If you have planted daffodils or crocuses, then you have grown ephemerals. Bulbs and corms produce a succession of colorful blooms from January to May. Once they complete their display, they retreat and rest underground until the next spring. . . . In the United States, though, the term “spring ephemerals” usually refers to native North American wildflowers whose natural habitat is a deciduous forest.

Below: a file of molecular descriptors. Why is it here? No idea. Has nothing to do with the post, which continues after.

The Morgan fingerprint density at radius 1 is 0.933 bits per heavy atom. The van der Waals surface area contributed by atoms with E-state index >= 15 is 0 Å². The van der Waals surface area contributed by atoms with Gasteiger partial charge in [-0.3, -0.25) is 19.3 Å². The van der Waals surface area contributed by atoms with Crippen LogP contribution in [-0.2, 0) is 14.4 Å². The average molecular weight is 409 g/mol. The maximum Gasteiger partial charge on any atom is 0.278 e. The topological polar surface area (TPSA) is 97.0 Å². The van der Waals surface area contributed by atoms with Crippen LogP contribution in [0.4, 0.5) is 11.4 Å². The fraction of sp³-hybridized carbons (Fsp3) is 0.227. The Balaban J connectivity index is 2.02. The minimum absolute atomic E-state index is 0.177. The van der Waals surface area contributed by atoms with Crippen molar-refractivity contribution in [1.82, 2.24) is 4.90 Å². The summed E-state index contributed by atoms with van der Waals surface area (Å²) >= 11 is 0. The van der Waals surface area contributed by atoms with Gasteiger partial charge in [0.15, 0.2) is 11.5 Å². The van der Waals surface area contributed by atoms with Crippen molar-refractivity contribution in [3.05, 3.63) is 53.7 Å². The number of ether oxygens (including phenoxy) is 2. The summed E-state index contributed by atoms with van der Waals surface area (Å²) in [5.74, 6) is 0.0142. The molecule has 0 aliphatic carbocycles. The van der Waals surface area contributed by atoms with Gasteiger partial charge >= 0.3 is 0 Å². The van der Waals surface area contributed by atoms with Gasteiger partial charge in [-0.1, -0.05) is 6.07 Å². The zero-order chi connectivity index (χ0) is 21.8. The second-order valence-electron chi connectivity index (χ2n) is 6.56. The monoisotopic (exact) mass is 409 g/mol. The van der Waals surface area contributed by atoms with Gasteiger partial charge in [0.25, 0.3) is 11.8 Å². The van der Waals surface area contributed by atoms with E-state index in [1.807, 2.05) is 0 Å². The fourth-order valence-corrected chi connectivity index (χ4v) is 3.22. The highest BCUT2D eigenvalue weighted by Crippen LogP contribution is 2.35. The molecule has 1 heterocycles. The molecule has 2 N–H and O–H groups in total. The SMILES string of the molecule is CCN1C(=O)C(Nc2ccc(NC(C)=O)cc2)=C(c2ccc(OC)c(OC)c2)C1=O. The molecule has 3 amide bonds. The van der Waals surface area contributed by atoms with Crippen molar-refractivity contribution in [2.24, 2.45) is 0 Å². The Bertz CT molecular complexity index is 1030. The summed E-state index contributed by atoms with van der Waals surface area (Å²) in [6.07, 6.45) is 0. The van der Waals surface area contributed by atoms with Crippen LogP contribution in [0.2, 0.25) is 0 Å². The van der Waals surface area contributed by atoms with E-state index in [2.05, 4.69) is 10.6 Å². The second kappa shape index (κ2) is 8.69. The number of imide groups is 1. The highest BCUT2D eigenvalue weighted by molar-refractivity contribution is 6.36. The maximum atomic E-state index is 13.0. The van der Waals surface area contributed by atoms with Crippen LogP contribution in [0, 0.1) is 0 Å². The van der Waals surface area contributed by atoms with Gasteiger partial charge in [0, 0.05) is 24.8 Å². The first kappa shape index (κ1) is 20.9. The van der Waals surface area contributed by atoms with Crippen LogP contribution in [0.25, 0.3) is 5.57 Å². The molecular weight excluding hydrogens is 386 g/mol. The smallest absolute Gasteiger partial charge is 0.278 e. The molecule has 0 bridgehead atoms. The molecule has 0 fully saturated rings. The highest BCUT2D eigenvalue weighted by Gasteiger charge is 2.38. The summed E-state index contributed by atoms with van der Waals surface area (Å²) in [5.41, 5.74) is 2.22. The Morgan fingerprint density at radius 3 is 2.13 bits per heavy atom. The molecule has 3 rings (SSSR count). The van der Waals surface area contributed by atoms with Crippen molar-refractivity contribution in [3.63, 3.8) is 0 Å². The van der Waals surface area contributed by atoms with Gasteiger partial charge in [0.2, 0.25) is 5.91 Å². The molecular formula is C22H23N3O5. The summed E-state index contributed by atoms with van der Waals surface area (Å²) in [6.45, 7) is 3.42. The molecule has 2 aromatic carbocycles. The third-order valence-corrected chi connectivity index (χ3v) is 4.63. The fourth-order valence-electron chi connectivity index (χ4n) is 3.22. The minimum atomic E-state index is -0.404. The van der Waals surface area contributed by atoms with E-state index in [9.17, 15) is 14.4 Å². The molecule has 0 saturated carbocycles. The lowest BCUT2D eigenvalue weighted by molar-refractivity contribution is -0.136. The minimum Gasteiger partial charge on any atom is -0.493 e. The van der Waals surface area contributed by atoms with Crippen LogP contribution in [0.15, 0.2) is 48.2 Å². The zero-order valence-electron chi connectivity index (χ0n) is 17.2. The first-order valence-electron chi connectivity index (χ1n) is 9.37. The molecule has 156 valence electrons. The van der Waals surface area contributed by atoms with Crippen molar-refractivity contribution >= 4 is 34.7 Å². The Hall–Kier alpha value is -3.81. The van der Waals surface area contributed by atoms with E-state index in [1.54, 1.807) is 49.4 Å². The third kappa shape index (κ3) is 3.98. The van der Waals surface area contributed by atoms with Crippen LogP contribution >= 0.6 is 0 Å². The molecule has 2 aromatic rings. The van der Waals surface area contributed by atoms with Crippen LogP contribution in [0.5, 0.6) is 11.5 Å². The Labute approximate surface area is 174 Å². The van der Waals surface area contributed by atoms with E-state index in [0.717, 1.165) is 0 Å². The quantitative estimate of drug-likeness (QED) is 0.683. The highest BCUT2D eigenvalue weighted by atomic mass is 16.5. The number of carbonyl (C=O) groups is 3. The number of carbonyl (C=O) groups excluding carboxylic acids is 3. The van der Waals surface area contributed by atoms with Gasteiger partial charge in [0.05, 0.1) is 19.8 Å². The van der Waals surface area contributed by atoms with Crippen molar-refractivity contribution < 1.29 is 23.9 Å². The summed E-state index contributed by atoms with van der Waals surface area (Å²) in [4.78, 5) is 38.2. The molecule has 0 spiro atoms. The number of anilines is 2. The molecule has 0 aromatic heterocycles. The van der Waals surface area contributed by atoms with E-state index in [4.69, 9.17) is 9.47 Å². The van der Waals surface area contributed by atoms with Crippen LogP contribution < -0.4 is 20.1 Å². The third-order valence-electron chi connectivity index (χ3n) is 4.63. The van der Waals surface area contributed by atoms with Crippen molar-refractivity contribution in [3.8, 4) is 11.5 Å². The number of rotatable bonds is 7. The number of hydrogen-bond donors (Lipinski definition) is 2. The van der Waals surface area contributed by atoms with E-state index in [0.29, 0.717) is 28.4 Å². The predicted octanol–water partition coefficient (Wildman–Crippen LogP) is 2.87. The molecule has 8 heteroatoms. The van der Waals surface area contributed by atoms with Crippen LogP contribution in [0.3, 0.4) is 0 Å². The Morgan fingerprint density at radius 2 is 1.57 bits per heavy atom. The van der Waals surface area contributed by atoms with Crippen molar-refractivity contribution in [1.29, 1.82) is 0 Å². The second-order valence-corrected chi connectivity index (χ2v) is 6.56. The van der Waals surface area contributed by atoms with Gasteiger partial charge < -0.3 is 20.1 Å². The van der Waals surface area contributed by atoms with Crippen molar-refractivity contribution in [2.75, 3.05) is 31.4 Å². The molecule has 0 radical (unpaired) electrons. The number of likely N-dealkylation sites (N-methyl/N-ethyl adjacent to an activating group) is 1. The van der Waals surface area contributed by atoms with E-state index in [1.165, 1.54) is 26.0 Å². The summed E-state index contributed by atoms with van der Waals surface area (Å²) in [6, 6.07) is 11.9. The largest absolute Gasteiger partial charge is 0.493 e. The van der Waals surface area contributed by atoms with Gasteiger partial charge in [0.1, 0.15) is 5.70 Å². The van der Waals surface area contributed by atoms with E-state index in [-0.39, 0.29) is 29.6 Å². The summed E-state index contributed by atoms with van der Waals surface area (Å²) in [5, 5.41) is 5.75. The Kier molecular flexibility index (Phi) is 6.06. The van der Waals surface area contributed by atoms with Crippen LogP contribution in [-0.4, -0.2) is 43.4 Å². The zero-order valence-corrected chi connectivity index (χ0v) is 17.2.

It's the time of year when Gardeners talk enthusiastically about “Spring Ephemerals,” using this term to describe native wildflowers, such as Virginia Bluebells, Trout Lily, Toothwort, Spring Beauty, Bloodroot, Trillium and Woodland Phlox. The word 'ephemeral' often means short-lived, but in the case of native plants, transitory is more accurate.